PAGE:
Stray Blade preview: A vibrant world lacking combat nous
Trends come and go frequently in gaming, with individual games often having cascading effects that can last for years as publishers and developers alike fight to replicate what made something special, popular, or innovative. Right now, that thing is the Soulslike, a subgenre of the action RPG that was popularised by From Software's Dark Souls series and the behemoth that was Elden Ring.
Many different developers have tried to move into this space, with successes like the 2D Hollow Knight carving out its own niche, and others like Steelrising failing to be anything more than derivative. Stray Blade is an action adventure game that seems at risk of being the latter, but after a few hours of trying it out, there's more under the hood here that could be worth investigating for those who love the Soulslike genre and the unique experiences it provides.
Stray Blade gets right down to business with a quick cutscene that establishes your character, Farren, and the land of Acrea. Essentially, you are an anthropologist exploring the ruins of a long-lost civilisation, until you are ambushed and awake weaponless with a strange stone in your chest.
Not too long after, you find yourself being guided through the ruins by a moving light, which eventually reveals itself to be a half-wolf sage called Boji. Serving as an exposition machine, Boji explains that the stone embedded in Farren's chest has bound them to this land, stopping them from dying and leaving.
From there, the goal becomes simple: work your way through the lost civilisation, defeat the God-Kings that control the land, and find Boji's creator who can free you from the stone once and for all.
It's a fairly standard set-up, and it may indulge in the whole life/death theme that's become too commonplace in Soulslikes, but it's an effective introduction to the world of Acrea that still allows it to hold the mysteries at its core.
It's too early to say how well-designed and richly detailed the civilisation is, but having the main character be an anthropologist gives them a chance to really dive deep into the historical aspect as you uncover the world. Considering how many titles in the space prefer to imitate aspects of Dark Souls, having lore that's less cryptic and easier to learn about is also a welcome change, and one that fits with the characterisation of our protagonist.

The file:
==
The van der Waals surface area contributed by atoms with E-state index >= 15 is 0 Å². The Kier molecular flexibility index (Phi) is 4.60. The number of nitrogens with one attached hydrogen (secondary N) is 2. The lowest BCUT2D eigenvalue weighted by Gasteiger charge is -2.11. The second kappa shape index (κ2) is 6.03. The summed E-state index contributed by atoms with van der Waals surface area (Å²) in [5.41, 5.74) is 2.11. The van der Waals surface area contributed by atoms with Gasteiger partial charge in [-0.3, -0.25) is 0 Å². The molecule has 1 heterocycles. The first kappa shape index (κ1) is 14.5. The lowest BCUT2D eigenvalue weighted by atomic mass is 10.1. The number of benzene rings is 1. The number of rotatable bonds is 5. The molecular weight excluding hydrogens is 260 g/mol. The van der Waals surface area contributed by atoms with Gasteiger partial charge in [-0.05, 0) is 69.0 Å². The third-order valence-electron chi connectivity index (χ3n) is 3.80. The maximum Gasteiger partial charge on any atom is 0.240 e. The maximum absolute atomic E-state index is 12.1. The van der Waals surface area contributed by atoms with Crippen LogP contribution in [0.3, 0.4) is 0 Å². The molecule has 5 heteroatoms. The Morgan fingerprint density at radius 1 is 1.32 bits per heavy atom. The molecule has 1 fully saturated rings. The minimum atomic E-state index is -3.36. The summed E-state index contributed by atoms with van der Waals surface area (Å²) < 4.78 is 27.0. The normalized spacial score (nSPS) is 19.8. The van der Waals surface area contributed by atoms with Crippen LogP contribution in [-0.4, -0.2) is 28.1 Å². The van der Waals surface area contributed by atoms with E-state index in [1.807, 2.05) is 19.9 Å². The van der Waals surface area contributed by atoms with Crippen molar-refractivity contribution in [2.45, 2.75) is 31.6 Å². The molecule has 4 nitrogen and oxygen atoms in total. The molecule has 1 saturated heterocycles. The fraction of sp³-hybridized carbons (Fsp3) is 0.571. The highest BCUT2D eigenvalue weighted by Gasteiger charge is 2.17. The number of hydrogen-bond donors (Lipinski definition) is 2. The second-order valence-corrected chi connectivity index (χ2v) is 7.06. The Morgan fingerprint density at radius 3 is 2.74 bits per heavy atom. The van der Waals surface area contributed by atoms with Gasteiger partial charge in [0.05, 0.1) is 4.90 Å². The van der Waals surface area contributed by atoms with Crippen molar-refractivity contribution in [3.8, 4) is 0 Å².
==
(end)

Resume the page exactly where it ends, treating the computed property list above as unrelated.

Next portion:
It's also worth mentioning how bright and stylised everything is. Stray Blade eschews the grimdark aesthetic and mood of something like Dark Souls or Bloodborne by going all in with a vivid and brightly coloured art style reminiscent of Kingdoms of Amalur or League of Legends. I can see some people casting judgement straight away due to this art style, but it's the right move by the devs to help set the game apart and embrace itself as a more accessible action adventure game.
A different way to fight
One key way in which Stray Blade sets itself apart from its inspirations and other games looking to enter this genre, is how the mechanics of combat work - although it's clearly still a work in progress.
It still features the standard third-person perspective with lock-on, but enemy attacks come with coloured indicators that dictate how you should respond. A yellow symbol means you need to dodge, while a blue one signals a chance to parry, and while the first few enemies will have one attack type, subsequent enemies switch this up regularly. Successfully landing a dodge or parry at the best time will also affect an enemy's poise and stamina of an enemy, throwing them off guard and setting you up to land a killing blow.
The combat puts the emphasis on an enemy's stamina over its health, forcing you to play with more awareness and guile. It quickly discourages the button-mashing style of play that poorly designed action games can accidentally facilitate. Sadly it doesn't really work properly, at least in our preview.
Stray Blade suffers from a degree of jankiness, and it makes combat tough to love when it's not working as it should. To start with, hits have little weight to them, both from a sound design perspective and in terms of how it feel to land a blow, as most enemies will just shrug off attacks and complete their animations regardless. While this is likely to encourage players to try the dodge/parry gameplay loop more, it just feels artificially limiting and makes the whole aesthetic of the combat suffer.
Locking on can be hit or miss, too, and animations can feel clunky in all the wrong ways. Here's hoping these things are tweaked before launch.
Stray Blade is in a tough position right now, but there's a lot of potential for the final product to be a worthy entry into Soulslikes that focuses on being accessible without sacrificing the challenge that people flock to the subgenre for.
A few hours in some of the major issues of the game have begun to rear their head, with the broken combat being the biggest problem, but there's promise to be found in the early world-building, colourful aesthetic, and balance between accessibility and challenge. Don't expect anything groundbreaking, but if Point Blank Games can spend some time ironing out the kinks, there's a decent game here to sink your teeth into.
Code provided by publisher. Previewed on PC.